In the British documentary film A Royal Hangover, comedian and speaker Russell Brand describes addiction as a “spiritual craving.” He further states that “we don’t have the language; we don’t have the code to express that in our society.” This isn’t necessarily a new idea in recovery as Alcoholics Anonymous (and countless other treatment programs) looks at spirituality as a core component in helping members climb out of addiction. However, there is now empirical evidence that achieving a sense of purpose in life and surrendering to an unseen yet powerful force has a direct effect on recovery.
In a 2015 Florida Atlantic University study, a group of individuals in substance abuse treatment answered a battery of self-reporting questionnaires. Researchers analyzed the data as well as three areas in relation to depressive symptoms
1. Adult attachment styles (secure vs. insecure
2. Existential purpose and meaning in life
3. Religious well-being or a perceived relationship with God
The findings demonstrated that “the lack of ultimate meaning in life…is associated with alcohol abuse and drug addiction, as well as other mental health problems including anxiety and depression.” The study also showed that those with secure attachment styles and higher levels of purpose or meaning in life had significantly lower levels of depressive symptoms. Interestingly enough, the level of existential purpose and meaning in life was the stronger predictor of the two.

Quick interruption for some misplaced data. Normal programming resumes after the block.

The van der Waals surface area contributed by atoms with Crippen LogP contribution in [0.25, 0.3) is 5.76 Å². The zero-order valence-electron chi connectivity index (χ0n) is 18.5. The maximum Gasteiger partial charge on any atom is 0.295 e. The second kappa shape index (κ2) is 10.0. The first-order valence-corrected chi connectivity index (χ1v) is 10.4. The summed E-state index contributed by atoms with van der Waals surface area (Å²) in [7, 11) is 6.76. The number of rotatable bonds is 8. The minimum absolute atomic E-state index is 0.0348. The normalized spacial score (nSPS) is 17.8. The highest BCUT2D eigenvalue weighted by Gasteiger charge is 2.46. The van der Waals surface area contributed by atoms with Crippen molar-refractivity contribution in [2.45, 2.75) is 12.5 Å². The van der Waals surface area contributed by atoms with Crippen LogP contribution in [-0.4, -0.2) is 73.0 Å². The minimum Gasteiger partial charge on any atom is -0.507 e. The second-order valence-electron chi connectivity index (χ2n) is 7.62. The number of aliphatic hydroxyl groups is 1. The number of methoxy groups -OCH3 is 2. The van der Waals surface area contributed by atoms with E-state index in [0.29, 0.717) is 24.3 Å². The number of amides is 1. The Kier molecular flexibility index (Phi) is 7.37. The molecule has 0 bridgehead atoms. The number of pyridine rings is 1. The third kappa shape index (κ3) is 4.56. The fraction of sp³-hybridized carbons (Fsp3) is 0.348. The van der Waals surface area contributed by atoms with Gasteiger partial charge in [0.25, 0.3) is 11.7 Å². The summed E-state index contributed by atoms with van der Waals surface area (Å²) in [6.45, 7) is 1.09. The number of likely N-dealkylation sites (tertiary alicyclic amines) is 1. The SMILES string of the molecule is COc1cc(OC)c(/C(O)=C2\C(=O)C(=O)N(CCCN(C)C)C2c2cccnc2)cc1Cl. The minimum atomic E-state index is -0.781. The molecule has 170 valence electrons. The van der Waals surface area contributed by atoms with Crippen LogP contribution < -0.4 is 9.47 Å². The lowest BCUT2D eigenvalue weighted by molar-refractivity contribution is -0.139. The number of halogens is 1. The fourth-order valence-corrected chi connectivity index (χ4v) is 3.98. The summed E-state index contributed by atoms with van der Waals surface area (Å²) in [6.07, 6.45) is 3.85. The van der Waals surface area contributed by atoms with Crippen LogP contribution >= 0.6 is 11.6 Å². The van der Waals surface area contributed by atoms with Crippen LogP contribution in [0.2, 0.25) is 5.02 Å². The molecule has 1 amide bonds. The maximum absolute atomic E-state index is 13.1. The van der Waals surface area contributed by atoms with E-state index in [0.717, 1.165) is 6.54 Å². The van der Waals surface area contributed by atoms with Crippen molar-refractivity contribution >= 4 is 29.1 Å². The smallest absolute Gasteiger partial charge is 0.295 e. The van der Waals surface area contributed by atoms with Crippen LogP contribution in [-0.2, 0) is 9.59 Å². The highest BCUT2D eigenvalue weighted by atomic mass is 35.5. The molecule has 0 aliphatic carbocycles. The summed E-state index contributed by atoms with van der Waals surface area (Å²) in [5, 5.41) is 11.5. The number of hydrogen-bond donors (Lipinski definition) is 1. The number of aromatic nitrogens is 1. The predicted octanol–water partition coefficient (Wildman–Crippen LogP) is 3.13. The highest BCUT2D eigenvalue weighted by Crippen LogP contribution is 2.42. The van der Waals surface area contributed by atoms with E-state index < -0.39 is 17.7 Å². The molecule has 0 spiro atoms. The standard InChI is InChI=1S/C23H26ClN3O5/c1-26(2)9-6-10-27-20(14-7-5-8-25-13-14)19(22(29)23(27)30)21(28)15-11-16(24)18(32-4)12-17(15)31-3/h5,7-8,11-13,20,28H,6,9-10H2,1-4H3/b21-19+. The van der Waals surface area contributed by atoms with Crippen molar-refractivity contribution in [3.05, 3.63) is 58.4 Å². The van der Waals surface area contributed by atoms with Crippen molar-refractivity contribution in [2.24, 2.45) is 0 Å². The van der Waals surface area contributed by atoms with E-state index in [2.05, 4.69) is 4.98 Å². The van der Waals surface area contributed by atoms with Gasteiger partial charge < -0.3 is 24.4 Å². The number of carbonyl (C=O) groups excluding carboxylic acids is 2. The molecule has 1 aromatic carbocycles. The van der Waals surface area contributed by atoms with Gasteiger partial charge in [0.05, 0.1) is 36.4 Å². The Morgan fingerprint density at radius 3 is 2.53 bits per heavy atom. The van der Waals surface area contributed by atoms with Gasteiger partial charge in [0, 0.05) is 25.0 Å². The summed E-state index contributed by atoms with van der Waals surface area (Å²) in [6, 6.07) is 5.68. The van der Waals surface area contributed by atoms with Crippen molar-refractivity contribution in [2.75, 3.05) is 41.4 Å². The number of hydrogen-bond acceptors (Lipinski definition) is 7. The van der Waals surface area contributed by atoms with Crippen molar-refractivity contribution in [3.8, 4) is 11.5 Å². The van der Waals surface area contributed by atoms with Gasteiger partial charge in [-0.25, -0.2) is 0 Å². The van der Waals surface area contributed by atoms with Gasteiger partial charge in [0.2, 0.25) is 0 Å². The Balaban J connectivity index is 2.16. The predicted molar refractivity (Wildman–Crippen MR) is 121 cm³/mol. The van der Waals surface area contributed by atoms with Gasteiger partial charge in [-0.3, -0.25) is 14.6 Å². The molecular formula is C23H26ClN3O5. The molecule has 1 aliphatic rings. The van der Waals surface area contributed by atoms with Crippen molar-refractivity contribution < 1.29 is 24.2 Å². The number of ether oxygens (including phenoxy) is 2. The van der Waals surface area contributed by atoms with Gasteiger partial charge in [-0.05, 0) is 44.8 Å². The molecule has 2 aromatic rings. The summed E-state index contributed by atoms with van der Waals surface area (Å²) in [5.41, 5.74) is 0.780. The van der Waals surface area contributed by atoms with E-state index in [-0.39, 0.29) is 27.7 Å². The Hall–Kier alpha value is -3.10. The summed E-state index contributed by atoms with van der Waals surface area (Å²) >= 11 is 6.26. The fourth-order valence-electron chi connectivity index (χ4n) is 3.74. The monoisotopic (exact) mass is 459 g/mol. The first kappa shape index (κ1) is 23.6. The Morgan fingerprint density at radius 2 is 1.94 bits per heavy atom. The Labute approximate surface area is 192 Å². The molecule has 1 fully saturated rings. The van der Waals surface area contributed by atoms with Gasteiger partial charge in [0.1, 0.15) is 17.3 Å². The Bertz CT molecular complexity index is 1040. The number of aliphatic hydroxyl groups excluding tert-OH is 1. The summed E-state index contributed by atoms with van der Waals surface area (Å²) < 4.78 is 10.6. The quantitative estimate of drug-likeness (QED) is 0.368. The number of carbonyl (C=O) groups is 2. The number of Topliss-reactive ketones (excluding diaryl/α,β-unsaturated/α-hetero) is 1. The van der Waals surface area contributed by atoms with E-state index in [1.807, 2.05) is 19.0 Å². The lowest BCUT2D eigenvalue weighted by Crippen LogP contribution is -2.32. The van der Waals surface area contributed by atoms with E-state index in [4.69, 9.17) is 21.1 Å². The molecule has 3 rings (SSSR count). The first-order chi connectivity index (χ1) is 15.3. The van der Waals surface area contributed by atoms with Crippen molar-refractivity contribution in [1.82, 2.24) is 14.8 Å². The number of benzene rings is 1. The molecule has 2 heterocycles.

This, in turn, plays a huge role in where addiction treatment is moving. Treatment centers and therapists may now need to consider a wider scope when helping individuals who struggle with addiction. The authors of the research states, "Programs such as the 12-step model might want to take into consideration the relative importance of the two spiritual dimensions and put into place programmatic support for the development of purpose and meaning in life rather than only stressing the perceived closeness to God."
More and more, we see that as we nurture our spiritual lives, we begin to restore many of the positive qualities that addiction once took away. From there, we are able to foster an increased sense of inner peace and healthier coping mechanisms which ultimately serve to enhance our recovery treatment outcomes.